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Using the two high-quality genomes that exist for Neandertals and Denisovans, researchers find clues to gene activity...
A new report from the Intergovernmental Panel on Climate Change (IPCC) concludes that humanity has done little to slow...
Astronomers have discovered an Earth-sized planet in the habitable zone of a red dwarf—a star cooler than the sun—500...
Three years ago, Jennifer Francis of Rutgers University proposed that a warming Arctic was altering the behavior of the...
Officials last week revealed that the U.S. contribution to ITER could cost $3.9 billion by 2034—roughly four times the...
An experimental hepatitis B drug that looked safe in animal trials tragically killed five of 15 patients in 1993. Now,...
- 17 April 2014 12:48 pm , Vol. 344 , #6181
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Neurons Bridge a Broken Spinal Cord
27 May 1999 7:00 pm
For the first time, researchers have witnessed severed spinal cord fibers regrow on their own in adult mammals. The findings, reported in the May issue of Neuron, raise hopes for nerve regeneration as a treatment someday for spinal cord injuries.
Most neurons receive and transmit signals via a single axon and many short dendrites. The axons extending to the brain are unable to repair themselves. "Previously, we knew that there were two major barriers to regeneration of these axons: the environment that the axons have to grow through and the neuron's failure to turn on some of the genes that are needed for axon growth," explains Pate Skene, a neurobiologist at Duke University.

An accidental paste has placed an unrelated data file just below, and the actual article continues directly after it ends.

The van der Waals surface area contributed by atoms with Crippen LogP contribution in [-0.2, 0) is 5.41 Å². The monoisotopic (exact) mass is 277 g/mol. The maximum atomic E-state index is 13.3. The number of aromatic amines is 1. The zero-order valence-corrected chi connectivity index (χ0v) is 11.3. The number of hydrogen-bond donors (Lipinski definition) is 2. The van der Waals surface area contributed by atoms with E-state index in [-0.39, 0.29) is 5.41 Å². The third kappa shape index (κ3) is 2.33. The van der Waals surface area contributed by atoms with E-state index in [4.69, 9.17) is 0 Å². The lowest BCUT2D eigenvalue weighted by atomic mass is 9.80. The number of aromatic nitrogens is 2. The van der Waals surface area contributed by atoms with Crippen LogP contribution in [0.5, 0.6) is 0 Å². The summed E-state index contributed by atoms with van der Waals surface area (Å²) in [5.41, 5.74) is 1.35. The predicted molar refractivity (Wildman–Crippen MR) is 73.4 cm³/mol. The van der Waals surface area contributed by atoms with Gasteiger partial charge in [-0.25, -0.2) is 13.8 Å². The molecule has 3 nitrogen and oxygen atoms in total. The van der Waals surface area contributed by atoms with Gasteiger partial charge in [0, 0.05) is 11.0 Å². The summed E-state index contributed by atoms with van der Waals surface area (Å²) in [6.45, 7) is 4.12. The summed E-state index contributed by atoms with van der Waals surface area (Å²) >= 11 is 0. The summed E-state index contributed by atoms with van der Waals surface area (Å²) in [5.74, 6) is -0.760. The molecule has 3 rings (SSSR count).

Clifford Woolf, an anesthesiology researcher at Massachusetts General Hospital in Boston, and his colleagues questioned the assumption that the cellular environment blocks axon regrowth. To test the hypothesis, the researchers examined neurons with two axons. They cut both the axons leading to the sciatic nerve (the main sensory nerve in the leg) in 10 rats and snipped the other axons that lead to the spinal cord. This second cut, they reasoned, might allow whatever growth factors heal the peripheral nerve to also repair the spinal cord axon. After 6 to 8 weeks, they found, all the rats had numerous axons regrowing near the spinal cord injury.
In a second experiment, the researchers injured the peripheral nerve a week before injuring the spinal cord; the axon fibers regrew completely across both injury sites. In half the rats, axons had even extended halfway to the brain. "A complete regeneration across the injury site had been achieved," says Woolf.
"This is a very robust phenomenon," says Skene. The next step, Woolf adds, is to find out what growth signals may have come from peripheral axons. "Once we know that," he says, "we can then think of applying this to humans."